Since this is the case, and since the truth can be assaulted but never defeated or falsified, with our tired mind let us turn to the words of Solomon: Trust in the Lord with all your heart and do not rely on your own prudence. Think on him in all your ways, and he will guide your steps. In another place he says: The name of the Lord is an impregnable tower. The just man seeks refuge in it and he will be saved.

Let us stand fast in what is right and prepare our souls for trial. Let us wait upon God’s strengthening aid and say to him: O Lord, you have been our refuge in all generations.

Let us trust in him who has placed this burden upon us. What we ourselves cannot bear let us bear with the help of Christ. For he is all-powerful and he tells us: My yoke is easy and my burden is light.

Let us continue the fight on the day of the Lord. The days of anguish and of tribulation have overtaken us; if God so wills, let us die for the holy laws of our fathers, so that we may deserve to obtain an eternal inheritance with them.

Let us be neither dogs that do not bark nor silent onlookers nor paid servants who run away before the wolf. Instead let us be careful shepherds watching over Christ’s flock. Let us preach the whole of God’s plan to the powerful and to the humble, to rich and to poor, to men of every rank and age, as far as God gives us the strength, in season and out of season, as Saint Gregory writes in his book of Pastoral Instruction.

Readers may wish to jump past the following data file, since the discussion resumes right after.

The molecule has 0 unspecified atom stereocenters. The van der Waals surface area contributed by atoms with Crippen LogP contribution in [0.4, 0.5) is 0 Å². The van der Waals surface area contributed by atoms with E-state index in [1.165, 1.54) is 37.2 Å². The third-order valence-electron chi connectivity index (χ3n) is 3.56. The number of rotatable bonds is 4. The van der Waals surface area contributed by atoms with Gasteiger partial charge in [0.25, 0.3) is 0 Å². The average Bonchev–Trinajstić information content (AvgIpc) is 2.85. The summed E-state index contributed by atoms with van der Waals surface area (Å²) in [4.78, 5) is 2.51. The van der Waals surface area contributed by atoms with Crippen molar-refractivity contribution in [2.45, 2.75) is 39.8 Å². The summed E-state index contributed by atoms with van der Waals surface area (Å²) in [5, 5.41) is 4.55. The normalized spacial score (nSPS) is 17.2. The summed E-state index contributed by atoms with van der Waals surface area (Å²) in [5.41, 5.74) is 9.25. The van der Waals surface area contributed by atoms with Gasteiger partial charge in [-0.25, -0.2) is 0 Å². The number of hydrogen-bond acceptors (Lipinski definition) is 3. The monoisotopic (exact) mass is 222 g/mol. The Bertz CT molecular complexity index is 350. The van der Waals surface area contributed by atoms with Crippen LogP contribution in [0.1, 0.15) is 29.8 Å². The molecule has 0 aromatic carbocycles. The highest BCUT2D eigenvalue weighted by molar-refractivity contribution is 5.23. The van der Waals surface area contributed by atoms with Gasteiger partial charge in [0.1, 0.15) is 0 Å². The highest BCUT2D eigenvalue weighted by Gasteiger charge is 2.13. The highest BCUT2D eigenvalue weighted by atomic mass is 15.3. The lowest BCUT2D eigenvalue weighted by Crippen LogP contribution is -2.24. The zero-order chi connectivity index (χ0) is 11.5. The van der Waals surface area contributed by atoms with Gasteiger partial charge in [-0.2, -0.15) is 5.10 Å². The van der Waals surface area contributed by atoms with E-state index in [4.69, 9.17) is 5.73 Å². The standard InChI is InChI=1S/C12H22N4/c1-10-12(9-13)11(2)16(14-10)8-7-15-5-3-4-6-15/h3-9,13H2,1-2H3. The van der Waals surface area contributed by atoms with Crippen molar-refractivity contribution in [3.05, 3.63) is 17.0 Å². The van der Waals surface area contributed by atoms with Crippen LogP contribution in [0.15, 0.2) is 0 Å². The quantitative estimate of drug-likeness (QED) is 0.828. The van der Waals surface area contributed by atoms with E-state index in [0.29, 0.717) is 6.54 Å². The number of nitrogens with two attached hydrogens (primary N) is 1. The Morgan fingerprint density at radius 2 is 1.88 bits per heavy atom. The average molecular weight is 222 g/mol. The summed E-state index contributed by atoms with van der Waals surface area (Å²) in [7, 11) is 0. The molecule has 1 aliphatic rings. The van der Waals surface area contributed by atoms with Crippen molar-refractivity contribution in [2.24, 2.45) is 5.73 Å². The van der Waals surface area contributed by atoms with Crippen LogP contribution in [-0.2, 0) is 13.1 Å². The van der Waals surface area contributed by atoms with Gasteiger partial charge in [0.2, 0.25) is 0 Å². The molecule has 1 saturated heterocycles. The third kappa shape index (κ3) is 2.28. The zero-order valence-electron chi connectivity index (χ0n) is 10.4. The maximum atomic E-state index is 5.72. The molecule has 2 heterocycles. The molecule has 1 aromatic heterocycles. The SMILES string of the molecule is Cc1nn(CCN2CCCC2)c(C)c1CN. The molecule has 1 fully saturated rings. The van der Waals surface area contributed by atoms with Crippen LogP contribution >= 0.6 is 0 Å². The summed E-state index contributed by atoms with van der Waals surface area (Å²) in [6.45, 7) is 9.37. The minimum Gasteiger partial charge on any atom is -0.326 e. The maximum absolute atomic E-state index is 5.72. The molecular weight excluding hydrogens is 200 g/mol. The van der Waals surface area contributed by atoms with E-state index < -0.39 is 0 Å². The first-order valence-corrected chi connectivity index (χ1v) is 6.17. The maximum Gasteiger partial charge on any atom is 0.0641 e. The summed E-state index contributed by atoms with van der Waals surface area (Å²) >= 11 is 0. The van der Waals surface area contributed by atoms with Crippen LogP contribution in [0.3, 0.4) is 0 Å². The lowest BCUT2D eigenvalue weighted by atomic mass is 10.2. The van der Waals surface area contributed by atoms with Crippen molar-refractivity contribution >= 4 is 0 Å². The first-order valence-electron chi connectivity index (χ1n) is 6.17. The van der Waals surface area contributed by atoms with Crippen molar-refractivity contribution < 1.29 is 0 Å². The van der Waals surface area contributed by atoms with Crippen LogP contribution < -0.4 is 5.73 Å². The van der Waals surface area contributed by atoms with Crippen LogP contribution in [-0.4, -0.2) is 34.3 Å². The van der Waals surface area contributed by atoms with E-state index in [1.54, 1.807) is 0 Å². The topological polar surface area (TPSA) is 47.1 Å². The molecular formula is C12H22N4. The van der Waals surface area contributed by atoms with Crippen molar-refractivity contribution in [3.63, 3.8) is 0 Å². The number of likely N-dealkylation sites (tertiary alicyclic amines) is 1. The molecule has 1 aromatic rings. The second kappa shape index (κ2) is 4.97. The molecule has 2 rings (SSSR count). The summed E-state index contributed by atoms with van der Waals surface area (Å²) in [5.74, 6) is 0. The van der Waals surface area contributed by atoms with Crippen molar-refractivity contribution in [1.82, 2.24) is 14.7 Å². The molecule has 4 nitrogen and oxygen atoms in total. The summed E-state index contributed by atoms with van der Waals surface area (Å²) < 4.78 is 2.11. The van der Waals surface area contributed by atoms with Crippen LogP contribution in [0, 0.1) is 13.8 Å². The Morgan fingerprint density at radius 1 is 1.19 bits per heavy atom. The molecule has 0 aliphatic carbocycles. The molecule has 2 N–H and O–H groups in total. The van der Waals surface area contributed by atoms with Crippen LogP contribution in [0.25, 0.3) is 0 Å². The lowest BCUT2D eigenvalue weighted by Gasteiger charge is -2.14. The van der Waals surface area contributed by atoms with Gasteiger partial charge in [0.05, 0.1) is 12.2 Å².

RESPONSORY 1 Thessalonians 2:8; Galatians 4:19

I have longed to give you the Gospel, and more than that, to give you my very life;
— you have become very dear to me.

My little children, I am like a mother giving birth to you, until Christ is formed in you.
— You have become very dear to me.


May the Martyr Saint Boniface
be our advocate, O Lord,
that we may firmly hold the faith he taught
with his lips and sealed in his blood
and confidently profess it by our deeds.
Through our Lord Jesus Christ, your Son,
who lives and reigns with you in the unity of the Holy Spirit,
one God, for ever and ever.
— Amen.